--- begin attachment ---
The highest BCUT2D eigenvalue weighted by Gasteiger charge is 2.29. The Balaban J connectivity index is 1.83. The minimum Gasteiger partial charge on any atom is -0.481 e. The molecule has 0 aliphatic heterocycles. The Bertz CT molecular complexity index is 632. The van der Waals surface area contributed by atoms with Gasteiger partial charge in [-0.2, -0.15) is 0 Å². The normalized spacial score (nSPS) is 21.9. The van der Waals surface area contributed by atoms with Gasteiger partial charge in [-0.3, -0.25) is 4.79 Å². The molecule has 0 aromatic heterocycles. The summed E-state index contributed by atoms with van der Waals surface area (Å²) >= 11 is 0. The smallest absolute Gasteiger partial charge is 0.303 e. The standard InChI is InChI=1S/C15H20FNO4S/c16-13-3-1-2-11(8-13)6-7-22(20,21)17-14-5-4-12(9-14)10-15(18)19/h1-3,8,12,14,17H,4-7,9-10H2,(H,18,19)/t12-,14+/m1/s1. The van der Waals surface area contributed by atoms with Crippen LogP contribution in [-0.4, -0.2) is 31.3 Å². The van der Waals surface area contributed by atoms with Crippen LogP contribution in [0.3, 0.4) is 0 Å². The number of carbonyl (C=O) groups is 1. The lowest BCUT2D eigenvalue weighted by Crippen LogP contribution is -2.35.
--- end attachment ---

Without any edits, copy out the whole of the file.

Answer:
The highest BCUT2D eigenvalue weighted by Gasteiger charge is 2.29. The Balaban J connectivity index is 1.83. The minimum Gasteiger partial charge on any atom is -0.481 e. The molecule has 0 aliphatic heterocycles. The Bertz CT molecular complexity index is 632. The van der Waals surface area contributed by atoms with Gasteiger partial charge in [-0.2, -0.15) is 0 Å². The normalized spacial score (nSPS) is 21.9. The van der Waals surface area contributed by atoms with Gasteiger partial charge in [-0.3, -0.25) is 4.79 Å². The molecule has 0 aromatic heterocycles. The summed E-state index contributed by atoms with van der Waals surface area (Å²) >= 11 is 0. The smallest absolute Gasteiger partial charge is 0.303 e. The standard InChI is InChI=1S/C15H20FNO4S/c16-13-3-1-2-11(8-13)6-7-22(20,21)17-14-5-4-12(9-14)10-15(18)19/h1-3,8,12,14,17H,4-7,9-10H2,(H,18,19)/t12-,14+/m1/s1. The van der Waals surface area contributed by atoms with Crippen LogP contribution in [-0.4, -0.2) is 31.3 Å². The van der Waals surface area contributed by atoms with Crippen LogP contribution in [0.3, 0.4) is 0 Å². The number of carbonyl (C=O) groups is 1. The lowest BCUT2D eigenvalue weighted by Crippen LogP contribution is -2.35.